French carmaker PSA has reported a strong sales increase for the first three months of the year after taking over struggling German auto manufacturer Opel. Employees at Opel's sites in Germany fear layoffs.
French automaker PSA announced Tuesday it had sold over a million vehicles in the first quarter of 2018, leading to a revenue jump of 42 percent year on year, with the company's turnover coming in at €18.2 billion ($22.2 billion) for the January-March period.
The Opel-Vauxhall group which PSA took over in mid-2017 accounted for roughly €5 billion of PSA's overall revenue.
In Germany, there's been rising criticism of the PSA management's policy toward Opel, with negotiations on a viable restructuring plan for the Opel sites at Eisenach, Rüsselsheim and Kaiserslautern not having yielded any results yet.
Following a staff meeting at the Eisenach plant in the German state of Thuringia, employees on Tuesday organized a rally in protest at what they say is PSA's unwillingness to stick to earlier pledges concerning the safeguarding of jobs and wages.
Walkout at Eisenach plant
Hundreds of German Opel workers gathered outside the carmaker's Eisenach plant against PSA's plans to rein in wages in return for new production investments. The protest underlined the deepening dispute between the French carmaker and staff at loss-making Opel, acquired from General Motors last year. The carmaker is already cutting thousands of jobs through voluntary departures.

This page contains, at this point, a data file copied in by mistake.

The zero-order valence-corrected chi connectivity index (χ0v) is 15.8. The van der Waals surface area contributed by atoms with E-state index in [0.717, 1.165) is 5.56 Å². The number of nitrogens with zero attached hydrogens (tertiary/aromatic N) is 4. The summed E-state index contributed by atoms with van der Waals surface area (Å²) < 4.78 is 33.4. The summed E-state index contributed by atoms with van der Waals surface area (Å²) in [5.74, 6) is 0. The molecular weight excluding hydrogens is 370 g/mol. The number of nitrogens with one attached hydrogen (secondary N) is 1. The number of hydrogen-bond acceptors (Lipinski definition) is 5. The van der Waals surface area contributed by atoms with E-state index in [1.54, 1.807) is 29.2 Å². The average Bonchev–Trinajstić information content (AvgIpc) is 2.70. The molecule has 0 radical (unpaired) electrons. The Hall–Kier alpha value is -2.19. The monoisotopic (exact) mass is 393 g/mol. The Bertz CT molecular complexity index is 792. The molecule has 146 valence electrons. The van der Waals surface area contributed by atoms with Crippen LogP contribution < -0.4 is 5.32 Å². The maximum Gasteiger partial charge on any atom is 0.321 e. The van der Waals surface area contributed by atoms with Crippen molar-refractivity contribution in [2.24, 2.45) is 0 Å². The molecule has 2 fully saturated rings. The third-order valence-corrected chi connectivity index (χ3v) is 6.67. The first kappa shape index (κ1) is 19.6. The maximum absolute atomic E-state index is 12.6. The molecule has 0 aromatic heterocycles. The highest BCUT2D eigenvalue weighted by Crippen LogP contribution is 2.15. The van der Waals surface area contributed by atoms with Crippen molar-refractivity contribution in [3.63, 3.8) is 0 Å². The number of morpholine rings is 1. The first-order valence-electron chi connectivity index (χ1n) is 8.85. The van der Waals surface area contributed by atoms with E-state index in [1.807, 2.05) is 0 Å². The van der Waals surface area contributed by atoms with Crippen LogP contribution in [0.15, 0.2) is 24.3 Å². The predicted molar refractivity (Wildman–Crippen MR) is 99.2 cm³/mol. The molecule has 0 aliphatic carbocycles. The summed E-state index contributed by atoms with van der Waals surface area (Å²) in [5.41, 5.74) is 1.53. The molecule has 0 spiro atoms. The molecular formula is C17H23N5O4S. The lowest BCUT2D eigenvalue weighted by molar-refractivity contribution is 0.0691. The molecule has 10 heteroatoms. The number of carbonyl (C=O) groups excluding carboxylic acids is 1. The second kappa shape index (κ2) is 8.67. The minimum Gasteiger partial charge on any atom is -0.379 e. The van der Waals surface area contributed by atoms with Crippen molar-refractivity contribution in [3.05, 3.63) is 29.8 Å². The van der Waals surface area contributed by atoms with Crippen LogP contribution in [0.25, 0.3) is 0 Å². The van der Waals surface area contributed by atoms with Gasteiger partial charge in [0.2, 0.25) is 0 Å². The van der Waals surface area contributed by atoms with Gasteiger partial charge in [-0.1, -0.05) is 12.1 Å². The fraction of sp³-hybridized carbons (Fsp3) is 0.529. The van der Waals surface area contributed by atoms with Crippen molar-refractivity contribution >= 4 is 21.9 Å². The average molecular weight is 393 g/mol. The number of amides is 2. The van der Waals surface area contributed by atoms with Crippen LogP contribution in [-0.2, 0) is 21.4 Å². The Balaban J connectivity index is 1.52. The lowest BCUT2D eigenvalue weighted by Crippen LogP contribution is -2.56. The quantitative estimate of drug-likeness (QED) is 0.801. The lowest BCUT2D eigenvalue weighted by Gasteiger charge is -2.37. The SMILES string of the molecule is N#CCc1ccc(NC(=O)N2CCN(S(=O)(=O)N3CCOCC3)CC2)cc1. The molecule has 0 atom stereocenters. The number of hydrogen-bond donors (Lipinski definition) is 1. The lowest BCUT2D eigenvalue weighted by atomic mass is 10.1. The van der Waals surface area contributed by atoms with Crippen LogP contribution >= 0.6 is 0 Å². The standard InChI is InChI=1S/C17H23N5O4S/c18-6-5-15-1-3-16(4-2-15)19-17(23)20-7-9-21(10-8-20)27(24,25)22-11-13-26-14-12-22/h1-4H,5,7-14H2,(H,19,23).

More contentious is the company's demand that its 19,000 German workers give up a 4.3 percent pay rise negotiated nationally by the IG Metall union before it commits to a first production investment at Eisenach.
"If there were reasonable negotiations ... then we'd be prepared to talk about reasonable concessions," Opel works council chief Wolfgang Schaefer-Klug told reporters. "What we won't do is to waste our good money on this company only to see a gradual exit from Germany."
PSA boss digs in
The protest, attended by an estimated 1,000 workers, coincided with PSA's annual shareholder meeting, where investors approved Chief Executive Carlos Tavares' 2017 pay — including a €1 million ($1.2 million) bonus for the Opel acquisition. Tavares told shareholders at the meeting near Paris that he was not expecting a swift resolution to the standoff.
"It's going to take a few more weeks," the CEO said. "Don't be surprised if it makes a bit more noise. This is a part of what needs to be done to get the company back on the rails." Tavares reiterated mid-term goals for Opel-Vauxhall as well as its Peugeot, Citroen and DS brands.
German Chancellor Angela Merkel last week weighed in to demand that Tavares honour commitments to avoid plant closures or forced redundancies that were given before the acquisition. The state premier of Thuringia — the regional state where the Eisenach plant is situated — welcomed Merkel's remarks.
"I'm very grateful that the Chancellor made clear to the French side that a company in which the French state is involved cannot ignore German labour law," Bodo Ramelow said. The French government, whose bpiFrance sovereign wealth fund owns 12.2 percent of PSA, has so far stayed out of the dispute.
Opel CEO soothes nerves
Opel's new CEO Michael Lohscheller said the company was still willing to invest in its German production sites, including Eisenach, where the Corsa and Adam brands are currently produced.
Lohscheller said that the production of a new SUV could start at the plant as early as the first half of 2019, with a hybrid version of the same SUV to follow as of 2020. He insisted that earlier reports on the planned closure of the Eisenach and Kaiserslautern sites were pure fiction.
What is true, though, is that Opel has been under enormous pressure from parent company PSA to slash its costs drastically and return to profitability.
hg/aos/uhe (dpa, AFP, Reuters)